Aside from these incidents, the A3 prints we made were blemish free, as were A4 prints on 167 gsm matte and 250 gsm glossy papers. We therefore conclude this printer is best used with heavier papers.

      Printing Costs
      It’s difficult to provide accurate printing costs for the Artisan 1430 because Epson doesn’t publish ink capacities for its cartridges. In addition, we were unable to calculate how much of each cartridge was used to prime the print head.

      We can, however, state with some confidence that this printer would be uneconomical to run when high output volumes are required. With each cartridge priced at just under $27, a full ink set costs almost $160 if you pay full RRP. 

      Shopping online will save you money. The lowest price we found was around $105 for the Value Pack containing all six cartridges with genuine Epson inks. The lowest price we found for individual cartridges was $21.18 and you may need to add freight costs for orders less than $50.

      The cost of individual cartridges should be factored in if you plan to purchase this printer because the inks don’t run out at the same time. The first ink cartridge to be depleted was Light Cyan and, at the time, the Black, Magenta and Cyan cartridges were at least half full and the Yellow ink a little below that point, as shown in the screen grab below.


      The Light Cyan cartridge ran out after we had made six A3 prints (all with borders of between 15 mm and 25 mm) plus 20 borderless A4 prints. The Light Magenta ink ran out after a further three A3 prints and the Yellow cartridge needed to be replaced after an additional six A3 prints.

      The replacement Light Cyan cartridge ran out again after a further 32 A4 prints and three A3 prints. The levels in the Black, Magenta and Cyan cartridges (which hadn’t been replaced) were at approximately one quarter of capacity, according to the ink monitor display at this point. When we weighed the depleted cartridges they were between 17 and 18 grams lighter than the new cartridges.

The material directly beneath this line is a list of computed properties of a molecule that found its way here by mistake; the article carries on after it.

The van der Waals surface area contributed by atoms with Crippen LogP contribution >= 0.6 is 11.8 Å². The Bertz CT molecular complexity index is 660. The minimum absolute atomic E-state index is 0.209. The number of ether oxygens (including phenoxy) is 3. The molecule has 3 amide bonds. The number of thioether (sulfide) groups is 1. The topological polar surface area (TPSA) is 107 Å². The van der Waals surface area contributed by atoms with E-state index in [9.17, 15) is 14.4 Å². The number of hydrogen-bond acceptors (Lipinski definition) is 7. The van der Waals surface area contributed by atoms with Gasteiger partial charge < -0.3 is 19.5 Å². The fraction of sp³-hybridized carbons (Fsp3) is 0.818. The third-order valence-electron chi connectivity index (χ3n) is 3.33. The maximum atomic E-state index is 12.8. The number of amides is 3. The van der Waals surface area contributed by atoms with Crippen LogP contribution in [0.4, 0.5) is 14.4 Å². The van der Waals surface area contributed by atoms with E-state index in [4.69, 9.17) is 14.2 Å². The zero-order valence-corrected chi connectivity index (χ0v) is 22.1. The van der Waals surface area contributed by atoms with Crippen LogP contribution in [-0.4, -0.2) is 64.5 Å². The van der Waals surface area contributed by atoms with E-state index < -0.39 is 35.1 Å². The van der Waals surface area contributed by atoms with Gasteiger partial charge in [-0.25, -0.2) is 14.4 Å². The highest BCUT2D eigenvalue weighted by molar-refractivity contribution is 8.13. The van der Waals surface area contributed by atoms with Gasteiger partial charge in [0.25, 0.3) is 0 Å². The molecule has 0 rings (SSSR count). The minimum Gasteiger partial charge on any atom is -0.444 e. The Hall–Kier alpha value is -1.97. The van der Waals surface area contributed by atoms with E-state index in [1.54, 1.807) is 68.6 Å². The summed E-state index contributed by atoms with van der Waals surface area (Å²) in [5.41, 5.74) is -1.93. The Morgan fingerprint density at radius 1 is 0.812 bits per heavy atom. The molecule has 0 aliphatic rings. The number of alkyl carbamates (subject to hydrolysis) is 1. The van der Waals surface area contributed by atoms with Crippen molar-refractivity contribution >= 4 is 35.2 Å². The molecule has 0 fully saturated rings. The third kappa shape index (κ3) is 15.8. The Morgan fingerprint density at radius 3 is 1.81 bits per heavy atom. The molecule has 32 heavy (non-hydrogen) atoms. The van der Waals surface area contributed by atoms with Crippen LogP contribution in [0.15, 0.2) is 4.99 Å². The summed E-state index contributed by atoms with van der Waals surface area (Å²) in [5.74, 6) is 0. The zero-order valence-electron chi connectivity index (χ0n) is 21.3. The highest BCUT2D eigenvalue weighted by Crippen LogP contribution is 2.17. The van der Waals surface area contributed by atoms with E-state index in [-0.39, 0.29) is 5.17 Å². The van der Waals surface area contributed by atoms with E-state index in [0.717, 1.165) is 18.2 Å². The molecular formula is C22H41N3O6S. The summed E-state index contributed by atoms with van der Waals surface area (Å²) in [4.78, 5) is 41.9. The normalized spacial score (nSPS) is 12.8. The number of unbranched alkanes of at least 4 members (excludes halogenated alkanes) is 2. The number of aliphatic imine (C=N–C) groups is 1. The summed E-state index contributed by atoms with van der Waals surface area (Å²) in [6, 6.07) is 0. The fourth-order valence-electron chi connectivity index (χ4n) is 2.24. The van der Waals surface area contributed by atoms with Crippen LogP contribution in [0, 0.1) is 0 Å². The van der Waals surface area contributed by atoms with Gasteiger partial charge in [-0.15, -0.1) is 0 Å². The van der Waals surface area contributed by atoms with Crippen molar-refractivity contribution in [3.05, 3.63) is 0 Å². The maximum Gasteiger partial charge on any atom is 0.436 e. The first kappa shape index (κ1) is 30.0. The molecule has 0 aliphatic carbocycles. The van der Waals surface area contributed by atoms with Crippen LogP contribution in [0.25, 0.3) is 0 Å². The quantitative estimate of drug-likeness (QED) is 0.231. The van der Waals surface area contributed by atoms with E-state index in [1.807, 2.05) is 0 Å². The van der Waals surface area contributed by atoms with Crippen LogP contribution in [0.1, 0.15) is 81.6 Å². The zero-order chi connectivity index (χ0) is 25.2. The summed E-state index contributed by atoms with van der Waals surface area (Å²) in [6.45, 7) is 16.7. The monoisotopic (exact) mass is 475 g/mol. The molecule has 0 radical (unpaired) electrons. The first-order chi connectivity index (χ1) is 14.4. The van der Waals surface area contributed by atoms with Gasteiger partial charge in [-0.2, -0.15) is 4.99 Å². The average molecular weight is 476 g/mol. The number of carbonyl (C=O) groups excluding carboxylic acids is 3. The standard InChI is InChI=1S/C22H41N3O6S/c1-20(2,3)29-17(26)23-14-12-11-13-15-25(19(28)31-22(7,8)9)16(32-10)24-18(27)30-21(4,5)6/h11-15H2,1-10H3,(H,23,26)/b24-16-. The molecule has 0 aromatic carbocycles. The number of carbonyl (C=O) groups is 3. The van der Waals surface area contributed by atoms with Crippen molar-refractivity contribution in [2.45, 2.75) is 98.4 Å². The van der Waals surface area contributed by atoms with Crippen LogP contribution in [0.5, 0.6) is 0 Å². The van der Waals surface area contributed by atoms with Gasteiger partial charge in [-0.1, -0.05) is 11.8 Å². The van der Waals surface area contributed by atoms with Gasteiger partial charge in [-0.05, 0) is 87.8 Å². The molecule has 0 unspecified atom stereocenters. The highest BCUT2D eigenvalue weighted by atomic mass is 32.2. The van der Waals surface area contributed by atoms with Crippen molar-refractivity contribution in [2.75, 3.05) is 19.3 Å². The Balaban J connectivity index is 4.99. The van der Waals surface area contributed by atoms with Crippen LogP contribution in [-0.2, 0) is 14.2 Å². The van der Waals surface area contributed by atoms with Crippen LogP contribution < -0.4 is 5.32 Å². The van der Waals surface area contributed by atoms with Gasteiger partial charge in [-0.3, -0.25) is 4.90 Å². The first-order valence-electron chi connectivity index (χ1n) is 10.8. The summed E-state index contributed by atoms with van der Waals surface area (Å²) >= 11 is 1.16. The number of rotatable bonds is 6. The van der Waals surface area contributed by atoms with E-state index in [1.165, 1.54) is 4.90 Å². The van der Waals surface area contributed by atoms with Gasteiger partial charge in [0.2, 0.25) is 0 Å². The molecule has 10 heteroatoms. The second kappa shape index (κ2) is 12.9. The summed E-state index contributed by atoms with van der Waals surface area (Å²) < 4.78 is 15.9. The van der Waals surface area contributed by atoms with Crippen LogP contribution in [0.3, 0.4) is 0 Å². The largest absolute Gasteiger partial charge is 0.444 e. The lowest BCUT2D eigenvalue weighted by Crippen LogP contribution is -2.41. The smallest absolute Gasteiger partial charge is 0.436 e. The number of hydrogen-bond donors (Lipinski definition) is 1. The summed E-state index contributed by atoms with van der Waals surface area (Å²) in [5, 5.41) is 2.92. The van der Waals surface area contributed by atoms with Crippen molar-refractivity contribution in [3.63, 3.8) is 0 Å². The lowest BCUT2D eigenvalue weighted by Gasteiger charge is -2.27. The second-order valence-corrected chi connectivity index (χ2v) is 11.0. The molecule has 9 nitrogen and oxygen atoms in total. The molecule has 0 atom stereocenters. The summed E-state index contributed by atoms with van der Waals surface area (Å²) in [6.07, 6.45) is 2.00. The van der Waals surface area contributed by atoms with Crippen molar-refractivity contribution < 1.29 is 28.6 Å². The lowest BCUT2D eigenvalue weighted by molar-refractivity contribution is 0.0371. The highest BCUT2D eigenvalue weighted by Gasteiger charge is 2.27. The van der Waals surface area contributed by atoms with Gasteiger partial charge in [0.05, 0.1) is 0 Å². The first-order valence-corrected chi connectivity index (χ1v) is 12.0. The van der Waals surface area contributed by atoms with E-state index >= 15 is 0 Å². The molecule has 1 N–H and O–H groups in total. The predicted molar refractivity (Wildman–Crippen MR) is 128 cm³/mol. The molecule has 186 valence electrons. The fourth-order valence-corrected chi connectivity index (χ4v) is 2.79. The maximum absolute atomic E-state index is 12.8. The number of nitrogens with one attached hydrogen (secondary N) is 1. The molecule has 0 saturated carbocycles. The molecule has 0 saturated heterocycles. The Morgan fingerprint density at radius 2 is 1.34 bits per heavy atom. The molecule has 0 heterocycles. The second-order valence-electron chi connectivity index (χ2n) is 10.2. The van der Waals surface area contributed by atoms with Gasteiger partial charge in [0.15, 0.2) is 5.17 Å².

Although the Artisan 1430 is set up to print on standard cut sheet sizes, it allows you to set your own ‘User Defined’ paper sizes as well. As defined in the User Defined dialog box, the largest sheet of paper this printer can handle is 329 mm wide and 1117.6 mm long, which should be adequate for most banners and large panorama prints.

      At $399, Epson’s Artisan 1430 represents very good value for money for enthusiast DSLR photographers who would like to make big prints of their best colour pictures. However, its expensive, low-capacity cartridges make it a relatively poor choice for anyone who makes lots of prints and photographers who want to print their own photo books. Nor is it the best option for photographers who make monochrome prints.

      Quiet to run and with relatively low power consumption, this printer will suit families and small offices who can benefit from its wireless and Bluetooth interfaces. And there are plenty of downloadable apps to facilitate printing from the cloud and with mobile devices like tablets and smart-phones.

      Buy this printer if:
      – You’re looking for a solidly-built A3+ printer that can be used on a network and for printing from mobile devices.
      – You’d like to be able to print labels on CDs and DVDs.
      – You’d like to be able to print panoramas or banners up to 1.1 metres long. 

      Don’t buy this printer if:
      – You want fast printing speeds or require high-volume production performance. 
      – You’re looking for an A3+ printer that provides full support for ICC profiles.
      – You want to produce monochrome prints that are free of colour casts.
      – You require facilities for roll paper printing. 


      Printer type: On-demand Inkjet (piezoelectric)
      Resolution: 5760 x 1440 Optimised dpi using Resolution Performance Management (RPM) Technology
      Paper sizes: A3+, A3, A4, A5, A6, Letter, B5, Legal, Envelope, Half Letter, user definable up to 13 x 44 inches
      Max. paper weight: Ultra Premium Photo Paper Glossy or equivalent
      Ink cartridges: Cyan (T0812N), Magenta T0813N), Yellow (T0814N), Light Cyan (T0815N), Light Magenta (T0816N), Black (T0811N)
      Ink yield: Approx. 470 A4 pages (CIPA standard)
      Interfaces: USB 2.0 Hi-Speed for PC/Mac, WiFi (IEEE 802.11b/g/n), PictBridge
      Power consumption:  Normal mode: Approx. 18 W; Ready mode: Approx. 7 W
      Acoustic noise: 43 dB(A)
      Dimensions (wxhxd): 616  x 215  x 322 mm 
      Weight: 11.8 kg


      RRP: $399

      Rating (out of 10):

      • Build: 9.0
      • Features: 8.0
      • Print quality (colour): 9.0
      • Print quality (black and white): 8.0
      • Paper handling: 8.0
      • Print speed: 7.5
      • OVERALL: 9.0